Must Read Papers May 12, 2021

Survey: Parents and Caregivers Increasing Agency Over K-12 Schooling Choices

Tyton Partners releases “School Disrupted,” a three-part series investigating the scale and scope of alternative education models and the future state of K-12 in the wake of COVID-19

Parent agency increased dramatically as the COVID-19 pandemic swept across the country during the last year. Without notice, households were forced to change behavior, schools to transform learning models, and parents and caregivers to adjust the role they play in their children’s education, according to the first in a three-part investigative series titled “School Disrupted,” which examines how households grappled with the impact of COVID-19 on K-12 learning models.

The longitudinal survey of 3,000 parents across the country was conducted by Tyton Partners in Fall 2020, with support from the Walton Family Foundation.

“The pandemic has drastically accelerated the scale and scope of alternative learning models in the K-12 ecosystem, such as learning pods, but awareness, access, and affordability remain big issues,” said Tanya Rosbash, Director at Tyton Partners.

Key takeaways from the first phase of the survey include:

  • Parents and caregivers took greater responsibility for school decision-making. More than 15 percent switched their child’s school for the 2020-21 academic year, which is estimated to be 50% higher than behavior pre-pandemic.
  • School enrollments shifted with public and private schools experiencing an estimated decrease of 2.6 million in student enrollment; charter schools, homeschooling, learning pods, and microschools all realized net increases.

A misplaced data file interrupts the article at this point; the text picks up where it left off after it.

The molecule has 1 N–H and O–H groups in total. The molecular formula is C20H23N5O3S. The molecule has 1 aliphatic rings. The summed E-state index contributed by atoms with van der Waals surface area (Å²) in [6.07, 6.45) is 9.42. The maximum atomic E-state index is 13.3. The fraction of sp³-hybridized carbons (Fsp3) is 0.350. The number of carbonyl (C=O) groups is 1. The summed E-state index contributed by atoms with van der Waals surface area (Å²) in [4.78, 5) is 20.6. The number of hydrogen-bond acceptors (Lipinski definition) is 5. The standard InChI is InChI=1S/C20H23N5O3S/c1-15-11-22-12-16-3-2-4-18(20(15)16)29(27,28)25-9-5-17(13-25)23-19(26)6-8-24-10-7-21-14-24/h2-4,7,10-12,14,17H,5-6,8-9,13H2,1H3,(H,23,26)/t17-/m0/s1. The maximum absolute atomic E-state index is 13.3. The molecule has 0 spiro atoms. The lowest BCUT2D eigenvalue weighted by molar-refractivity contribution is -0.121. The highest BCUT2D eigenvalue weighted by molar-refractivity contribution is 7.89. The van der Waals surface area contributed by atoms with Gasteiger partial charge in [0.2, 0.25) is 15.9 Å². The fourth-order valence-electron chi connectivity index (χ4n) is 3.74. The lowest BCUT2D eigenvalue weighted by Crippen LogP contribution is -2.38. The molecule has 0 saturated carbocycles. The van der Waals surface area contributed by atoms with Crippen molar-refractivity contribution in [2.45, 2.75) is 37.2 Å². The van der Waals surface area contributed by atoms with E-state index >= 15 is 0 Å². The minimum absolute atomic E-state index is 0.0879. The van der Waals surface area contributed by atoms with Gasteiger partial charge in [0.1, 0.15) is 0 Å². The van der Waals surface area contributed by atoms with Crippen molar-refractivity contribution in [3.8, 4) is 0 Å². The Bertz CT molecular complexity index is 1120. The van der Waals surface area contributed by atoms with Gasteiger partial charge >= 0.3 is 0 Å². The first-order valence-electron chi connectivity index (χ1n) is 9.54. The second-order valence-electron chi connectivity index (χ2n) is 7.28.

• The pandemic catalyzed growth of supplemental learning pods – defined as cohorts of students gathering in a small group – with adult supervision and outside the framework of their traditional physical or virtual classroom – to learn, explore, and socialize.
  • Households spent an estimated $20 billion more on an annualized basis on education-related activities, primarily stemming from the emergence of supplemental learning pods.
  • Five activities independently correlated with a parent’s positive perception of their child’s learning experience during COVID-19.
  • Limited awareness of, and access to, alternative and emerging learning models significantly hindered parent agency, particularly for parents at lower-income levels.

“We hope our research will shine light on the impact of the pandemic on K-12 education, and what can be done to mitigate inequities resulting from the events of this past year, specifically how the K-12 ecosystem can continue to evolve to better serve all students,” noted Adam Newman, Tyton Partners Co-founder and Managing Partner.